How can passive smoking affect your child's lungs?
On this page, we explain how passive smoking is harmful to unborn babies and children’s lungs. We also provide information on passive vaping and vaping during and after pregnancy.
On this page:
- What is passive smoking?
- How can passive smoking harm my unborn baby?
- What happens when children breathe in tobacco smoke?
- Is it safe to vape while pregnant?
- Is passive vaping bad for my baby or child?
- Tips for giving up smoking
Passive smoking is when you breathe in someone else’s cigarette, pipe, or cigar smoke. Babies and children are more likely to be harmed by passive smoking because their lungs haven’t finished growing.
One of the best things you can do for your own and your child’s lung health is to make sure they don’t breathe in tobacco smoke.
When someone smokes while pregnant, dangerous chemicals from the cigarette are passed through the bloodstream direct to the baby in the womb.
Smoking or breathing in second-hand (passive) smoke during pregnancy can cause serious harm to your baby. It can:
- slow down the development of your child’s lungs
- increase the risk of premature birth and low birth weight - children born prematurely or with a low birth weight are more likely to develop a lung condition
- result in your child’s lungs becoming sensitive to air pollution when they’re older.
Babies and children who are exposed to tobacco smoke are more likely to:
- develop asthma and have more severe asthma attacks
- develop infections like bronchiolitis and pneumonia
- have ear infections
- wheeze and cough
- be at risk of sudden infant death syndrome (SIDS)
- take up smoking themselves when they are older.
Even if you smoke away from your children, their lungs can still be affected. It takes an average of five hours for the air in a room to be clear of smoke.
Parents who smoke outside the home and away from their children can still bring smoke into the home on their clothes. Breathing in smoke on clothes is also a risk to children’s lungs.
Quitting smoking is one of the best things you can do for your unborn child. Some pregnant people may choose vaping (using an e-cigarette) to quit smoking. While vaping is thought to be around 95% less harmful to health than regular cigarettes, more research is needed into the impact of vaping during pregnancy. Because of this, some health care professionals advise pregnant people to use nicotine replacement therapy (NRT) instead.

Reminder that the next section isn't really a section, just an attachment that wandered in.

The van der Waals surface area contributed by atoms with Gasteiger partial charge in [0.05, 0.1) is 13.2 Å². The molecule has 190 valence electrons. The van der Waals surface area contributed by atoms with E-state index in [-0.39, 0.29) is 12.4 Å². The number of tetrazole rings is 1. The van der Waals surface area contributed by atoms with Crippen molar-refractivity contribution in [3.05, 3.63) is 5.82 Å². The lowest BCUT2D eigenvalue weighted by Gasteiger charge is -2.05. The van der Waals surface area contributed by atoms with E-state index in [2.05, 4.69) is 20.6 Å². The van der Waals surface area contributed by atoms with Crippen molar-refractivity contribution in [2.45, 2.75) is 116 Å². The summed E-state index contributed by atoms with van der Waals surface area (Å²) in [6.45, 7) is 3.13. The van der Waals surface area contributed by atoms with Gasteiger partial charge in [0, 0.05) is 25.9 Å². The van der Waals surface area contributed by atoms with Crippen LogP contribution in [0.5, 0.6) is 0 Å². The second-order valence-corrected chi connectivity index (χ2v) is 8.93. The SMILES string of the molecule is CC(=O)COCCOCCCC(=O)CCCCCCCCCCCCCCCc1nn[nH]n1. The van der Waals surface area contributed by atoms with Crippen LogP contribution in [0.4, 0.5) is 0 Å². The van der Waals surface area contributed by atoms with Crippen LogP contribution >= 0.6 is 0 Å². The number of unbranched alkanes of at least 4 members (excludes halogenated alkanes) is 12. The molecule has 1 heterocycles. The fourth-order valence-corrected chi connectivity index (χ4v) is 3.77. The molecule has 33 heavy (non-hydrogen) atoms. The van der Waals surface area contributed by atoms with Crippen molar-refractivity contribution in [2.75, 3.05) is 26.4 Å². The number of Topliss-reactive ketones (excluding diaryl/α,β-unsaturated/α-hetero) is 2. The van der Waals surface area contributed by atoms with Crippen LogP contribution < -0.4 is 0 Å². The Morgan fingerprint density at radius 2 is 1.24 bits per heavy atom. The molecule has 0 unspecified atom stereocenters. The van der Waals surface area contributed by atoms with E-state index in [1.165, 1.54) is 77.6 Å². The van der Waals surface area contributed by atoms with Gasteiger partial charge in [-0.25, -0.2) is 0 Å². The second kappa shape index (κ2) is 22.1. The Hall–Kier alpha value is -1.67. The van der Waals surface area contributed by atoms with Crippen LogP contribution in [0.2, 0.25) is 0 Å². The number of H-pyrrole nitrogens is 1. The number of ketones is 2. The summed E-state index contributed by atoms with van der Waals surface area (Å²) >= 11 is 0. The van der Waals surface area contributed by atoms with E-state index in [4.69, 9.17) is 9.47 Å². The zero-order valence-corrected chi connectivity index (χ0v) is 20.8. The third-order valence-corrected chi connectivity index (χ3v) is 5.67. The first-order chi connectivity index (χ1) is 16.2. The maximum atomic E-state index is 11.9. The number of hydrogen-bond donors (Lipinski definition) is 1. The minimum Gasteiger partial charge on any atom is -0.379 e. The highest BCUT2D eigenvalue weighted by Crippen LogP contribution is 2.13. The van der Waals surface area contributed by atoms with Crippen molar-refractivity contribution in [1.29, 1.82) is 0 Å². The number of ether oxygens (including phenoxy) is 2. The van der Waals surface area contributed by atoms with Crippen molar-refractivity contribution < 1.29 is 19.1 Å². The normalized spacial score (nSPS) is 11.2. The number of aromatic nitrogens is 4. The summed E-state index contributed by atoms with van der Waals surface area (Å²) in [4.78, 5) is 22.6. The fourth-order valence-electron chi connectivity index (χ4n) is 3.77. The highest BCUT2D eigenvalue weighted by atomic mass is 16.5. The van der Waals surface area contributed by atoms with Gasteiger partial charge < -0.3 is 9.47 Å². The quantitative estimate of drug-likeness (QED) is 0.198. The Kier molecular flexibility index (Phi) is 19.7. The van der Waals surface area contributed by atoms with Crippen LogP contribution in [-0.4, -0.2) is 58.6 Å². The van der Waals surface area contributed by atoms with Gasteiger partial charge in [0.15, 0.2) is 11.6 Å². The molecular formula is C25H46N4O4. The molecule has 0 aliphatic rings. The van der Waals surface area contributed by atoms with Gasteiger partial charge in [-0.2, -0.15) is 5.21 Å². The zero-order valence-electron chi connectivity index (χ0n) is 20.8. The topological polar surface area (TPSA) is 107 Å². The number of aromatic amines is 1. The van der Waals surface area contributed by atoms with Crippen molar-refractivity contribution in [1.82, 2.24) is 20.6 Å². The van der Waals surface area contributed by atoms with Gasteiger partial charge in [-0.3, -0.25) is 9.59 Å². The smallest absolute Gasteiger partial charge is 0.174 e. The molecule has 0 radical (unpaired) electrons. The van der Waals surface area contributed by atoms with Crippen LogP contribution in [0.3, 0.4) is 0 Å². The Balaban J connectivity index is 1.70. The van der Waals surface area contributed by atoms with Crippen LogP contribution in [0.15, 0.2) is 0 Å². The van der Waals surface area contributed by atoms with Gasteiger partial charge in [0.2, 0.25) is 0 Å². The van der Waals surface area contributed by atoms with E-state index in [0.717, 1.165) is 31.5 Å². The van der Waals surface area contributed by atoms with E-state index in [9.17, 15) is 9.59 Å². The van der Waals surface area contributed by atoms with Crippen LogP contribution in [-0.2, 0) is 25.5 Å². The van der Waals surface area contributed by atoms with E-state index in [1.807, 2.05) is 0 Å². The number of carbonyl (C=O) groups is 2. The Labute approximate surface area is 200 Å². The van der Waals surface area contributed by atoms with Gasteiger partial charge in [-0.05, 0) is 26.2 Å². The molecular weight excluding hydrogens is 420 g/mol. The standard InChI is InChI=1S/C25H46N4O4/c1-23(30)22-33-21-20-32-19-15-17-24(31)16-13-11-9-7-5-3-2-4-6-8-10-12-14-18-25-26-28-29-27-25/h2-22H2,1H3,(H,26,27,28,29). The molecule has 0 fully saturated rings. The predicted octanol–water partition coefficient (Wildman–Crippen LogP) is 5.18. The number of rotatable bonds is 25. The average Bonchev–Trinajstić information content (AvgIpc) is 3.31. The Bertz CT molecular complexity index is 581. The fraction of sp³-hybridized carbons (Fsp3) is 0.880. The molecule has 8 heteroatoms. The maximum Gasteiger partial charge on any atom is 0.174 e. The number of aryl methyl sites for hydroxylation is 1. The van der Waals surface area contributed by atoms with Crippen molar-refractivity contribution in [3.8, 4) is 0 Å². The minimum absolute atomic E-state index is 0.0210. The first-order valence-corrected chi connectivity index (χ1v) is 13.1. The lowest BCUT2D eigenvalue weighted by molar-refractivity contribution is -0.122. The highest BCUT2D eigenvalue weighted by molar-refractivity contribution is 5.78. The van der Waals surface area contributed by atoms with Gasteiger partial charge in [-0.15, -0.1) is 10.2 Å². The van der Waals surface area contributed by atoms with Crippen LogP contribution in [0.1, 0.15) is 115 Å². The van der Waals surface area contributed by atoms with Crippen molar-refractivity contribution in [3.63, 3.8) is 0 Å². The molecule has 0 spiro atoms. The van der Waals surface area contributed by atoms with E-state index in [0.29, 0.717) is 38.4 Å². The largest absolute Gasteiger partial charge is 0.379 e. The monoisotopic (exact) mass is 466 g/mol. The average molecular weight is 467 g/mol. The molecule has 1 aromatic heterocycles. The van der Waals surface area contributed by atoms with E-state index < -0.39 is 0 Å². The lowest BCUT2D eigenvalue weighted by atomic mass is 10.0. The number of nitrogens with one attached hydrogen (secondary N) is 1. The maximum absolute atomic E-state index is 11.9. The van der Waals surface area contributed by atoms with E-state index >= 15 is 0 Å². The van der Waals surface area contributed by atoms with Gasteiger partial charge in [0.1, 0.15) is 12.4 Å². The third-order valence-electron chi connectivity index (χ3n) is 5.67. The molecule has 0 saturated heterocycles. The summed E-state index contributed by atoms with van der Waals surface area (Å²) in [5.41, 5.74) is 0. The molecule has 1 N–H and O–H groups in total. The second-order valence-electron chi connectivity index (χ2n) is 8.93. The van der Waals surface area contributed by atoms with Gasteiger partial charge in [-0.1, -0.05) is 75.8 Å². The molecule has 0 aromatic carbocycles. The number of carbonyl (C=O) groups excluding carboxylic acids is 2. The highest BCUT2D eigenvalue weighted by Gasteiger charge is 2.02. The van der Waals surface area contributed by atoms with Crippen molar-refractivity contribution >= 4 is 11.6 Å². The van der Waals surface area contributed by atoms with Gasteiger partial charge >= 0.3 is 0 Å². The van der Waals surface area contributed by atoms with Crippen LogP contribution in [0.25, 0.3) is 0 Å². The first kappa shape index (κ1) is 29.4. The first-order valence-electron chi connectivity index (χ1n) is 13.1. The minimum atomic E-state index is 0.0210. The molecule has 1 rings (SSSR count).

However, if vaping is the only way for you to quit smoking, it is much better for both you and your baby to vape than to smoke tobacco during pregnancy.
If you need help to stop smoking, nicotine replacement therapy (NRT) using patches, gum or an inhalator is a good option. This is much safer than continuing to smoke.
Breathing in the vapour from someone else’s e-cigarette is not as harmful as passive smoking. This is because the vapour does not contain most of the harmful chemicals present in cigarette smoke. There is no tar, and the chemicals that are present are at much lower levels.
However, many people find the vapour irritating and people with lung conditions can be sensitive to it, so you shouldn’t vape around children.
Stopping smoking is the best way to protect you and your child’s health in the long term.
- Be clear about why you want to stop. Use our online tool to remind yourself of your reasons to quit.
- Tell others that you’re giving up smoking. Making it public can give you the push you need.
- Make a date and stick to it. Tell yourself you will be a non-smoker after this date.
- Be prepared for withdrawal symptoms. Think ahead and make a plan to help you.
- Ask your GP about treatments and local groups to help you quit.
Giving up smoking can be very hard. But it will improve your health and protect your child. We have lots of support and information to help you quit.